Inside Secure – Metaforic – Reverse engineering and cracking

Hello everyone! today I’m going to speak about how i’ve managed to break metaforic compiler from inside secure. It was once again an huge and awesome challenge. Like Arxan, metaforic is used nowadays to protect banking, gambling and government applications.

I’m in contact with the company protected with the compiler, but I’ve not received anything back from inside secure, so I’ll keep private antything that is related to the application (which is still not available in the store (at least from italy) – offsets will just change at the first application update which could be already happened) but give an abstract on how metaforic works in my understanding.

There are several protections layer provided by metaforic, here are some of them which I’ve defeat to achieve code execution in my target application.

  • checks for system debug flags
  • checks for frida and substrate
  • checks for ptracer
  • checks for root
  • checks on all local installed packages
  • checks and maps all binaries in common binary paths (/system/bin|xbin, /vendor/bin etc.)
  • runtime crc (bypassed but not cracked at all)
  • moar checks here and there (/proc/self/maps – /proc/net/unix and so on)
  • obfuscation doesn’t look llvm based at all but i could be wrong
  • bonus: screenshot prevention cracked to prof the crack at the 2 companies
  • tricks which totally messup IDA decompiler and even assembly, hopper does a pretty good job there and binja as well.

All the patches in the final exploit code had to be chained in order to debug properly. In example, the ptracer checks are always invoked before frida one, so it was a bit painful to figure out the right spots to detach from code execution and start an strace right after ptracer checks.

To debug and achieve this i used a mix of Dwarf and strace.
The initial checks are living in JNI_OnLoad while most of the runtime checks just re-use nested functions used in initial checks.

Down the business

Debugging phase:

  1. Step the system to get a callback when the target module is loaded. For this purpose I used Dwarf but i’ve recently released a standalone frida module to do so, which is living here.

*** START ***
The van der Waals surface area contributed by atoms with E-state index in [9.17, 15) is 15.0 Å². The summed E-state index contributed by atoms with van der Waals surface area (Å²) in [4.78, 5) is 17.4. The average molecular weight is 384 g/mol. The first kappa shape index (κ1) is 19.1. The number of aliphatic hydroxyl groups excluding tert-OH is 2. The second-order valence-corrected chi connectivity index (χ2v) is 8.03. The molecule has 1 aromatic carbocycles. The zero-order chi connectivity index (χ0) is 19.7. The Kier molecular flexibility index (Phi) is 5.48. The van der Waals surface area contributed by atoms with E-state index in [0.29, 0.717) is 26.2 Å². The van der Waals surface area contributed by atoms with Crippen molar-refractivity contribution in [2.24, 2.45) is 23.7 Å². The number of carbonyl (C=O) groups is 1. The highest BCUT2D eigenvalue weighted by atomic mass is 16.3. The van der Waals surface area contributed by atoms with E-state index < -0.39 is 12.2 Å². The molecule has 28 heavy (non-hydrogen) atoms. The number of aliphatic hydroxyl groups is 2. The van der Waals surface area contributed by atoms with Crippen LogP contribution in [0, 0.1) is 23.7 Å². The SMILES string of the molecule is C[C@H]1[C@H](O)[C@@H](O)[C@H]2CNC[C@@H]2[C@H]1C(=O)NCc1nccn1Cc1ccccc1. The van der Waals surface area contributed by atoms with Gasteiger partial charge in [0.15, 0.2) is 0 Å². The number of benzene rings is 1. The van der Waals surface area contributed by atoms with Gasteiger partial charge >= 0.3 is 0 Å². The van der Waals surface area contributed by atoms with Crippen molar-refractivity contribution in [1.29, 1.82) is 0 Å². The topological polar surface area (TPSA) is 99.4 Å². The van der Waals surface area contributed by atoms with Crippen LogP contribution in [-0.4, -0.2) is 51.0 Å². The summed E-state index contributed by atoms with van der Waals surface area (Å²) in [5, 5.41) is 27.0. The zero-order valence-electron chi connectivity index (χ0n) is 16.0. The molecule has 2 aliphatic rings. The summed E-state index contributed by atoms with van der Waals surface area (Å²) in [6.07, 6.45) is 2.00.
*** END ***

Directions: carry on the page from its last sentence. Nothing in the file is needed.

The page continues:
2. Callback received, we can attach to JNI_OnLoad offset and debug whatever happens there.

Cracking phase:

Cracking phase is divided in chained stages.

Stage 1: crack the initial frida/substrace checks. I debugged this in the deep. What they are doing is basically reading /proc/self/maps, iterate all the maps and checks for the presence of strings “frida_agent_main” and another one I can’t remember for substrate.

.text:0000E682                 BL              sub_1AD588
.text:0000E686                 ADDS            R0, R5, #1
.text:0000E688                 BEQ             loc_E638
function startStage1() {
    const postMapChecks = base.add(0x1AD588).add(1);
    Interceptor.attach(postMapChecks, function () {
        // we patch the second sub entrance with the result of the previous sub (supposed to be a check for frida
        this.context.r5 = 0;
        console.log('stage 1 *patched*');

Once stage1 is achieved we jump to stage2. In this stage they are checking for common su binaries in system paths. This stage was a bit tricky because I had to use trampolines to skip some sort of crc running which was crashing the proc if I hook streight at the target offset.

trampoline 1

.text:001AFE08 loc_1AFE08                              ; CODE XREF: sub_1AFDEE+C↑j
.text:001AFE08                 STR             R1, [SP,#arg_C]
.text:001AFE0A                 BIC.W           R3, R3, #1
.text:001AFE0E                 SUB.W           R1, R6, R1,ROR#9

root checks routine used as a trampoline to target offset

.text:001DC684 ; __unwind {
.text:001DC684                 PUSH            {R4-R7,LR}
.text:001DC686                 ADD             R7, SP, #0xC
.text:001DC688                 PUSH.W          {R8-R11}

target offset to patch the return, stored later in the stack

.text:001AFED4                 AND.W           R1, R6, R10,LSR#30
.text:001AFED8                 SUB.W           R3, R11, R8
.text:001AFEDC                 AND.W           R2, R1, #1
.text:001AFEE0                 SUBS            R1, R5, #2
.text:001AFEE2                 MOVW            R5, #0xEDBC
.text:001AFEE6                 SUBS            R1, R1, R2
.text:001AFEE8                 SUBS            R3, #2
.text:001AFEEA                 MOVT.W          R5, #0x1D95
.text:001AFEEE                 CMP             R1, R3
.text:001AFEF0                 STR             R0, [SP,#arg_28]

code for stage2

function startStage2() {
    const rootChecks = base.add(0x1DC684).add(1);

    // we need some trampolines to get to the right one
    Interceptor.attach(base.add(0x1AFE08).add(1), function () {
        Interceptor.attach(rootChecks, function () {
            Interceptor.attach(base.add(0x001AFED4).add(1), function () {
                // original return 0xa3, incremented by N for each check met
                this.context.r0 = 0;
                console.log('stage 2 *patched*');
                // clean